Objective: Fetuses early in gestation heal skin wounds without forming scars. The biological mechanisms behind this process are largely unknown. Fibroblasts, however, are cells known to be intimately involved in wound healing and scar formation. We examined fibroblasts in different stages of development to characterize differences in gene expression that may result in the switch from regenerative wound repair to repair with scarring. Approach: Fibroblasts were isolated and cultured from the back skin of BALB/c wild-type mouse fetuses at embryonic day (E)14 and E18 (n = 10). The fibroblast total RNA was extracted, and microarray analysis was conducted using chips containing 42,000 genes. Significance analysis of microarrays was performed to identify genes with greater than twofold expression difference and a false discovery rate of less than two. Identified genes subsequently underwent enrichment analysis to detect differentially expressed pathways. Results: Two hundred seventy-five genes were differentially expressed between E14 and E18 in fetal fibroblasts. Thirty genes were significantly downregulated and 245 genes were significantly upregulated at E18 compared with E14. Ingenuity pathway analysis identified the top 20 signaling pathways differentially activated in fetal fibroblasts between the E18 and E14 time points. Innovation: To our knowledge, this work represents the first instance where differentially expressed genes and signaling pathways between fetal fibroblasts at E14 and E18 have been studied. Conclusion: The genes and pathways identified here potentially underlie the mechanism behind the transition from fetal wound healing via regeneration to wound healing by repair, and may prove to be key targets for future therapeutics.
View details for DOI 10.1089/wound.2017.0763
View details for Web of Science ID 000417133000001
View details for PubMedID 29344429
View details for PubMedCentralID PMC5770085
Cutaneous wound repair is a highly coordinated cascade of cellular responses to injury which restores the epidermal integrity and its barrier functions. Even under optimal healing conditions, normal wound repair of adult human skin is imperfect and delayed healing and scarring are frequent occurrences. Dysregulated wound healing is a major concern for global healthcare, and, given the rise in diabetic and aging populations, this medicoeconomic disease burden will continue to rise. Therapies to reliably improve nonhealing wounds and reduce scarring are currently unavailable. Mesenchymal stromal cells (MSCs) have emerged as a powerful technique to improve skin wound healing. Their differentiation potential, ease of harvest, low immunogenicity, and integral role in native wound healing physiology make MSCs an attractive therapeutic remedy. MSCs promote cell migration, angiogenesis, epithelialization, and granulation tissue formation, which result in accelerated wound closure. MSCs encourage a regenerative, rather than fibrotic, wound healing microenvironment. Recent translational research efforts using modern bioengineering approaches have made progress in creating novel techniques for stromal cell delivery into healing wounds. This paper discusses experimental applications of various stromal cells to promote wound healing and discusses the novel methods used to increase MSC delivery and efficacy.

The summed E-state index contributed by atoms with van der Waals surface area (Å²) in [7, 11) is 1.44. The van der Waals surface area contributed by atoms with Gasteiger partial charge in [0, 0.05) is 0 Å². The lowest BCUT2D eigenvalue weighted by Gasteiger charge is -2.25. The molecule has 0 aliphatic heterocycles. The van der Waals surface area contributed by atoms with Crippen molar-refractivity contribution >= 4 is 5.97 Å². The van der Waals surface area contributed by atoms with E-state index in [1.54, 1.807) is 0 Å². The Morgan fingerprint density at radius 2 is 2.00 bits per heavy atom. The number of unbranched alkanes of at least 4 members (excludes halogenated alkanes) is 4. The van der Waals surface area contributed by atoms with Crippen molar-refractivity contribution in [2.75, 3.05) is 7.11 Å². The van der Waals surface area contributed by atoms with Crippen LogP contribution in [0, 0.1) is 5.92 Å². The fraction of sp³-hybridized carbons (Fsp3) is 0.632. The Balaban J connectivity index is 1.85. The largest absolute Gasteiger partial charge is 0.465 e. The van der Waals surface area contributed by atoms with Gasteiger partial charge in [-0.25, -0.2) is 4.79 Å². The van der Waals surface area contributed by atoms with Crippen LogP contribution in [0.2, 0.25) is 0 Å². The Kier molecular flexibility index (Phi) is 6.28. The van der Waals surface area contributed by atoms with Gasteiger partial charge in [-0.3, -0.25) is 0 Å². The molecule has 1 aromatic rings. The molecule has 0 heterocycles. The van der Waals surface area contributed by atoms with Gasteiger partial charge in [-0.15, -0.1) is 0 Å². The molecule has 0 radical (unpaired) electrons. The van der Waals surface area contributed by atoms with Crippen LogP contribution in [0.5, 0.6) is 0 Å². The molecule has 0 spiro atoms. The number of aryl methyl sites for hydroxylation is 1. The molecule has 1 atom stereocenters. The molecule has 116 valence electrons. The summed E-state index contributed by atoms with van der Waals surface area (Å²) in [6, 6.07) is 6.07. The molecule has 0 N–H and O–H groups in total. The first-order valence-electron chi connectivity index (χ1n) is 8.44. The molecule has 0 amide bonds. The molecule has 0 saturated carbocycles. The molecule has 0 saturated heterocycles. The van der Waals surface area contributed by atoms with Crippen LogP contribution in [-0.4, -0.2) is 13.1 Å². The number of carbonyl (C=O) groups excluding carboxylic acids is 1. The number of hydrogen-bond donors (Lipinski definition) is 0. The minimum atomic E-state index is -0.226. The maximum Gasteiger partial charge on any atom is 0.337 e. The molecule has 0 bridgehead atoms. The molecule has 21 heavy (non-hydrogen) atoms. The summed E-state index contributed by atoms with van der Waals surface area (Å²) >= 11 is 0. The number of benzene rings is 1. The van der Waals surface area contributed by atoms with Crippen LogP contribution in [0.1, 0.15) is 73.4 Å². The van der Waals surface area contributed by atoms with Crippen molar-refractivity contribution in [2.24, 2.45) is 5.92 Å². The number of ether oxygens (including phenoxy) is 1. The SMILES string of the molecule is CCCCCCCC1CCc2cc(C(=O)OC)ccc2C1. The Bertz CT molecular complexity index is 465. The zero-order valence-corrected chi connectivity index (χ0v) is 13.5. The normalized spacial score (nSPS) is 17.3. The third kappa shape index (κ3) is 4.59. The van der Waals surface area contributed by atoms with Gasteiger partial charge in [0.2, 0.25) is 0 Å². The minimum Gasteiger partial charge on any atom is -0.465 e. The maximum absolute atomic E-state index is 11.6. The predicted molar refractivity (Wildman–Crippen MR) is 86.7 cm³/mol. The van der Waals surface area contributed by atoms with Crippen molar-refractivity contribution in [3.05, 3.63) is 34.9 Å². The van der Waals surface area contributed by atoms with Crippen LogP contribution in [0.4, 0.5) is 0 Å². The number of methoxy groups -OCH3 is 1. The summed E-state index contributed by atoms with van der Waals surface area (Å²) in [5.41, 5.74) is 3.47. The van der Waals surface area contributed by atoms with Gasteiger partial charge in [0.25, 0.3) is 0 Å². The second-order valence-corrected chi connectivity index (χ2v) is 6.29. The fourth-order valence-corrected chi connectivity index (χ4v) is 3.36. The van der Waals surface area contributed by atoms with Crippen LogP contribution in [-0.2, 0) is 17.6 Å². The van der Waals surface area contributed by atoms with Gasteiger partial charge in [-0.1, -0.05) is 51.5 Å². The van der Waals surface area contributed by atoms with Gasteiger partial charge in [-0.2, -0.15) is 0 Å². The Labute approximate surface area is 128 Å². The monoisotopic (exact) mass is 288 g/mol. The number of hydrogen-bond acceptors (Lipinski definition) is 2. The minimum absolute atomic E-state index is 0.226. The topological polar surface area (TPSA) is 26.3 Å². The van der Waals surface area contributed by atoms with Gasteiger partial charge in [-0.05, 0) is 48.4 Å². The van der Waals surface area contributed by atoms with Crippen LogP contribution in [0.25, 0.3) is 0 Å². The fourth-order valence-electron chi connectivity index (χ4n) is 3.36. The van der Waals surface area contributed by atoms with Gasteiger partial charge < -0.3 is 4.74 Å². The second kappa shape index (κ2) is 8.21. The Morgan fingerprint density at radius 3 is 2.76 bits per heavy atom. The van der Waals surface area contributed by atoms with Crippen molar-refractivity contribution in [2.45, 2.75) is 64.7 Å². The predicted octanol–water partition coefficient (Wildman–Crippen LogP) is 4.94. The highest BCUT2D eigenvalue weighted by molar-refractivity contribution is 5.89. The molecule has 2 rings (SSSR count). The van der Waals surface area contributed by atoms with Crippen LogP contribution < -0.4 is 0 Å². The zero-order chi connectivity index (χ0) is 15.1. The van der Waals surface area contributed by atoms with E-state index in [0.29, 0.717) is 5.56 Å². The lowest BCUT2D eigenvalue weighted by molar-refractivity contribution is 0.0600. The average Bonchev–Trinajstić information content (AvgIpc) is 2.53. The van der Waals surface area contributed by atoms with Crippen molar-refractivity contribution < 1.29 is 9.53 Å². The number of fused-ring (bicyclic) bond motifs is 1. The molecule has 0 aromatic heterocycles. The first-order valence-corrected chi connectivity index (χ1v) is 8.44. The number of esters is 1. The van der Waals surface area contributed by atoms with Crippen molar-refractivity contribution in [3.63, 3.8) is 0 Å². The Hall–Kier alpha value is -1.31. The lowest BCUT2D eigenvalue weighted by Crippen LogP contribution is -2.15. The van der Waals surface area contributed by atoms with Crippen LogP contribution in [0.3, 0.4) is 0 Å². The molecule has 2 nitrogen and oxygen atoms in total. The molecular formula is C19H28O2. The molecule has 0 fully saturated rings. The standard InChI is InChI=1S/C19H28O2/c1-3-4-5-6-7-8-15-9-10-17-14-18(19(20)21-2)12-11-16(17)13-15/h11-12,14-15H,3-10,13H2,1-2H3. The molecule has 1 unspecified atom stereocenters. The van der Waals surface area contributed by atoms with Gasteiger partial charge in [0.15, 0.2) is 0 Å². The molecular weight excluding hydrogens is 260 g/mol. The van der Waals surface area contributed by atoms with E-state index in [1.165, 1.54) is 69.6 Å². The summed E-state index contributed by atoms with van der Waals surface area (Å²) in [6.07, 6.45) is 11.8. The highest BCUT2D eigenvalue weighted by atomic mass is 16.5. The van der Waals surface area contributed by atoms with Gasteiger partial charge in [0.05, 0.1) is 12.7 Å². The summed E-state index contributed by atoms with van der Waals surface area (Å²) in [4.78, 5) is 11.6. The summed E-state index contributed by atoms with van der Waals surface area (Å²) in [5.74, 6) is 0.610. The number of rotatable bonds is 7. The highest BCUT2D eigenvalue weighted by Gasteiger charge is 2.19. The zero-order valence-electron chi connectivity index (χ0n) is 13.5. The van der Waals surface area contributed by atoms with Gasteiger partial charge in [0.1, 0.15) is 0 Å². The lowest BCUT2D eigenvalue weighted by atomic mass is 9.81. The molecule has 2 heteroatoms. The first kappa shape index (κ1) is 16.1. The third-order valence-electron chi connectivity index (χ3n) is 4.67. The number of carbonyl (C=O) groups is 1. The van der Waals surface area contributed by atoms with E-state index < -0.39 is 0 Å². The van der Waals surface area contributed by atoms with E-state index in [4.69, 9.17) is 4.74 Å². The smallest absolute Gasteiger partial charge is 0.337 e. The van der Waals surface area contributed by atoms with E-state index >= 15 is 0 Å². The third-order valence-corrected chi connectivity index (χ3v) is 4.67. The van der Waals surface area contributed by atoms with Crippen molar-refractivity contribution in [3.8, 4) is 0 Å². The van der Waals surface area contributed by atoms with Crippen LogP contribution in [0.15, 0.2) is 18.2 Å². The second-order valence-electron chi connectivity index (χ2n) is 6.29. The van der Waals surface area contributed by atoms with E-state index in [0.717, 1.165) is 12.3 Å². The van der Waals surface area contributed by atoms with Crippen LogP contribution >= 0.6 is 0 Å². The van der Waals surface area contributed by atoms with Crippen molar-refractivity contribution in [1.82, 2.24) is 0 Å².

View details for DOI 10.1155/2018/6901983
View details for Web of Science ID 000434189400001
View details for PubMedID 29887893
View details for PubMedCentralID PMC5985130